• Seanne N. Murray

Yeezus, Trump and the Politics of Free Speech

With the advent of “Trump for President,” the Constitutional right of free speech has been on the forefront of my mind.

I’m not referring to appropriate speech, proper speech, fact-checked speech, but free, wrong or right, offensive or not, speech.

Donald Trump’s new strangle hold on freedom of speech is getting him the attention he wants and needs, and it may also be the essential element of his downfall (however we may define failure for a billionaire).

After the first Republican debate on Fox (mind you, I’ve never watched the first Republican debate, ever), I thought, "This dude really has a shot."

Listening to him say what he believes without regard for its impact (or perhaps that is the vicious plot) is refreshing in a certain, albeit skeevy, way.

Free speech always has its risks and rewards. There are consequences, but there are also great benefits. Without it, social change would not exist.

I’ve always preferred people who are blunt, direct and honest (sometimes considered irritable). They became my closest friends and confidents because I always knew where they are were coming from. We didn’t play games.

The quiet ones, those who shake their heads in agreement, are far more likely to be back stabbers. I’d rather know what’s coming at me.

The problem with Trump is he lacks social mores.

He’s the rich Archie Bunker of our time.

If you’re not familiar with “All in the Family,” a 1970s TV hit, Archie was a well-loved, sweet but ornery husband and father who was frustrated by a progressive society beginning to incorporate and accept black people's and women’s rights.

He was the voice of the misogynist, racist community. The development of the Archie character was brilliant and effective, and it made it more acceptable to tackle controversial issues head-on.

Much like Trump’s run for president, it was comedic but also made us reflect on very important issues. It was a sitcom I fear would be excluded from the airwaves today, and most certainly from the pristine college campus environment we’re cultivating.

There is a trend on college campuses of silencing comedians. The acts are pre-screened by students to eliminate jokes that are socially or politically incorrect.

Students are censoring free speech on campuses that were once the geneses of free speech, protest and change.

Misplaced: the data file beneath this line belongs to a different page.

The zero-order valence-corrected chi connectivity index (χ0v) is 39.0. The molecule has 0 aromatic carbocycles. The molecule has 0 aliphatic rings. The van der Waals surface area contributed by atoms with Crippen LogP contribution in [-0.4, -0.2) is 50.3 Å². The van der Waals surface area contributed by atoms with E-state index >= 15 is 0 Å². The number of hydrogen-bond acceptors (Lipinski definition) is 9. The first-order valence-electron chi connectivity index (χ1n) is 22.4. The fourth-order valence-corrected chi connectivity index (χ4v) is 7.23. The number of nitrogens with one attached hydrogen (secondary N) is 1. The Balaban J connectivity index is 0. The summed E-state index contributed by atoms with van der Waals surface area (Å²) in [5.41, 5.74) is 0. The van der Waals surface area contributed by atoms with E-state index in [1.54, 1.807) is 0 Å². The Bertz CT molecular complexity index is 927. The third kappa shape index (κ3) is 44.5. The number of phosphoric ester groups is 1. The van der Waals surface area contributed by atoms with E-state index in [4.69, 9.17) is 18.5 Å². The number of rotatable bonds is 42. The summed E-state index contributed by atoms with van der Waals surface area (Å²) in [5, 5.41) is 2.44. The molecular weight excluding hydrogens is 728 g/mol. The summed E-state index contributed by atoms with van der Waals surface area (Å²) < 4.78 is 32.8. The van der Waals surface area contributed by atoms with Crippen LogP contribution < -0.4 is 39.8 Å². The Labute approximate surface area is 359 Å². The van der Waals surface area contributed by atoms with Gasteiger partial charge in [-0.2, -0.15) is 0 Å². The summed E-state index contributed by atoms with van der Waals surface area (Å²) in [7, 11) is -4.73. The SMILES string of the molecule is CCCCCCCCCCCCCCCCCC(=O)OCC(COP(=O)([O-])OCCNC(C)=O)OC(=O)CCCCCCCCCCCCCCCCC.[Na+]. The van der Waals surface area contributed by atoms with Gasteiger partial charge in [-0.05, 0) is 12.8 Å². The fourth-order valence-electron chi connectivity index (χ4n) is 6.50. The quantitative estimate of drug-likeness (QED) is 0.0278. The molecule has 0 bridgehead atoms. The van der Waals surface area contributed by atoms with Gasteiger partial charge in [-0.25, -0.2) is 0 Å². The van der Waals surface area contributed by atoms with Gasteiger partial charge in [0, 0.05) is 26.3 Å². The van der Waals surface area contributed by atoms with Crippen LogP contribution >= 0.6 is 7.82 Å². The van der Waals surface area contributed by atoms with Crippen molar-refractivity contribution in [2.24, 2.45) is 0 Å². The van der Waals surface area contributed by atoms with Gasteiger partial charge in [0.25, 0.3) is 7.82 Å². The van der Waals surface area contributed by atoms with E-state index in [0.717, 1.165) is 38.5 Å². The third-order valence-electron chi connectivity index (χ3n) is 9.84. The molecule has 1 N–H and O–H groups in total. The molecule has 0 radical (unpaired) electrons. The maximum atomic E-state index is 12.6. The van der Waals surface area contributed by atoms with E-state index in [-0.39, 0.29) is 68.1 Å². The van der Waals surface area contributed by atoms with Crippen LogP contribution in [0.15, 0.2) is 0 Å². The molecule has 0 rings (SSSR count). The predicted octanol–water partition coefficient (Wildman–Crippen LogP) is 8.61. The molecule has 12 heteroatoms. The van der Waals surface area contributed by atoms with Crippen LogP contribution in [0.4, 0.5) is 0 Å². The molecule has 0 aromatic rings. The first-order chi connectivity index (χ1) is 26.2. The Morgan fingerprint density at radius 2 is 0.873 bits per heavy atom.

If you can’t listen to an opinion that differs from your own as a student, even as a joke, what will happen when you hit the real world and the censorship gloves are off?

What and who will you stand up for? How will we grow as a society?

Jokes are often structured to cause reflection and discomfort. Discomfort is the precursor to change.

If we continue in this direction, what will happen next?

Will it be the censorship of books and fines for public expression? Or will we simply be a whitewashed and camouflaged society of cultural sycophants?

We tuned into the Fox debate in droves, 24 million strong, to hear Donald lash out. (It would have been a great pay-per-view event). He brought issues to the surface that we really care about (immigration, race and women's rights). It was a far cry from the typical monotonous monologue on tax policies and Constitutional interpretation of the line-item veto.

The first repercussion of Trump's tirades was that he was excluded from the RedState Gathering that followed a few days later because of his menstrual comment about Fox News’ Megyn Kelly.

The thing about free speech is that you never know when you’re going to cross the line, whose line you may cross and what kind of power that person you cross has.

If transformation and social advancement is your goal, you must be willing to do so and accept the resulting consequences.

This brings me to Kanye West, or Yeezus, as he prefers to be called.

When Kanye verbally assaulted the innocent and ever-popular Taylor Swift on the 2009 VMA stage, social media went wild. While Taylor’s fans wanted to see a Kanye takedown, the two artists got over their differences and moved on.

Kanye did it again with Beck (and Taylor coming to Beck’s defense) after the Grammy’s this year, but Kanye and Taylor have agreed to disagree. There’s even been talk of them recording together.

So, we see Kanye has the ability to own up to his mistakes, communicate about them (by the way, Taylor did the same with Nicki Minaj) and forge relationships and partnerships. All of that, and he’s got talent, too!

Emotional intelligence and talent will always trump controversial speech.

As a producer and songwriter, Kanye also helps other musicians to find their voice. He produced Big Sean’s "I Don’t F*ck With You," resulting in a Number 1 Billboard hit.

Kanye wasn’t afraid of the lyrics, and they struck a chord with us. We thought, "Yeah, that’s right. 'I don’t f*ck with you!'" And while we may not have said it directly to the people we associated the lyrics with, we could sing the song with gusto.

I’d much rather support a person like Kanye, who encourages freedom of communication and thought, who says what he feels and thinks (making mistakes along the way), and causes, at minimum, some reflection on certain issues.

When he said, “George Bush doesn’t care about black people” after the 2006 Hurricane Katrina in New Orleans, he experienced a lot of backlash. But behind the scenes, many black people felt the same and were happy he said it aloud.

So, Kanye, get in the race, would you? We need somebody, anybody, who can speak honestly and work toward our societal interest, whether we accept your point of view or not.

As for censorship and mitigation of free speech, we need to nip that in the bud immediately, and protect and promote that right at all costs.

Say it loud. Say it proud.

Kanye for President!

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